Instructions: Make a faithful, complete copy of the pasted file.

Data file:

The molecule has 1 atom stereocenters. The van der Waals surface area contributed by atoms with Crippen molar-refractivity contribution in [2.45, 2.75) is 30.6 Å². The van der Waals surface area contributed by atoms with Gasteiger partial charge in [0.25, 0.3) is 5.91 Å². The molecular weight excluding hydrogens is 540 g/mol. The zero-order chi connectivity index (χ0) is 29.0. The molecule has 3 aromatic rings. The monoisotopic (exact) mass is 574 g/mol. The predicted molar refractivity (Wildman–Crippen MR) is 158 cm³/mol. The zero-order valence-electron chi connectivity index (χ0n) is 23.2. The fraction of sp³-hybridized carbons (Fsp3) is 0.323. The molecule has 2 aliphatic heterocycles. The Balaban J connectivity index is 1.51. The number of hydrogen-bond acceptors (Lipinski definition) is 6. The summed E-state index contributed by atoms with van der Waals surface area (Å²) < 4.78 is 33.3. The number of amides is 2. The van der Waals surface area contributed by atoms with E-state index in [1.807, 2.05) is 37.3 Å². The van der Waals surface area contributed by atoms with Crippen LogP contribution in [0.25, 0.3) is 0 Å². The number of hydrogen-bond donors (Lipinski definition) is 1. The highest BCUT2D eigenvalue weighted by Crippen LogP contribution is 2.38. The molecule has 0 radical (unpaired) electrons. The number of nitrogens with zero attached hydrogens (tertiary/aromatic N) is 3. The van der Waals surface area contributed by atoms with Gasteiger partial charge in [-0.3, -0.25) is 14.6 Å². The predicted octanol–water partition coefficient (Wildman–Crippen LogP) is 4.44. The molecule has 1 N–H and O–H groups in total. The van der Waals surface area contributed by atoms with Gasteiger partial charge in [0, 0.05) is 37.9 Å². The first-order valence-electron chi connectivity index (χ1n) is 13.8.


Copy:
The molecule has 1 atom stereocenters. The van der Waals surface area contributed by atoms with Crippen molar-refractivity contribution in [2.45, 2.75) is 30.6 Å². The van der Waals surface area contributed by atoms with Gasteiger partial charge in [0.25, 0.3) is 5.91 Å². The molecular weight excluding hydrogens is 540 g/mol. The zero-order chi connectivity index (χ0) is 29.0. The molecule has 3 aromatic rings. The monoisotopic (exact) mass is 574 g/mol. The predicted molar refractivity (Wildman–Crippen MR) is 158 cm³/mol. The zero-order valence-electron chi connectivity index (χ0n) is 23.2. The fraction of sp³-hybridized carbons (Fsp3) is 0.323. The molecule has 2 aliphatic heterocycles. The Balaban J connectivity index is 1.51. The number of hydrogen-bond acceptors (Lipinski definition) is 6. The summed E-state index contributed by atoms with van der Waals surface area (Å²) < 4.78 is 33.3. The number of amides is 2. The van der Waals surface area contributed by atoms with E-state index in [1.807, 2.05) is 37.3 Å². The van der Waals surface area contributed by atoms with Crippen LogP contribution in [0.25, 0.3) is 0 Å². The number of hydrogen-bond donors (Lipinski definition) is 1. The highest BCUT2D eigenvalue weighted by Crippen LogP contribution is 2.38. The molecule has 0 radical (unpaired) electrons. The number of nitrogens with zero attached hydrogens (tertiary/aromatic N) is 3. The van der Waals surface area contributed by atoms with Gasteiger partial charge in [-0.3, -0.25) is 14.6 Å². The predicted octanol–water partition coefficient (Wildman–Crippen LogP) is 4.44. The molecule has 1 N–H and O–H groups in total. The van der Waals surface area contributed by atoms with Gasteiger partial charge in [0, 0.05) is 37.9 Å². The first-order valence-electron chi connectivity index (χ1n) is 13.8.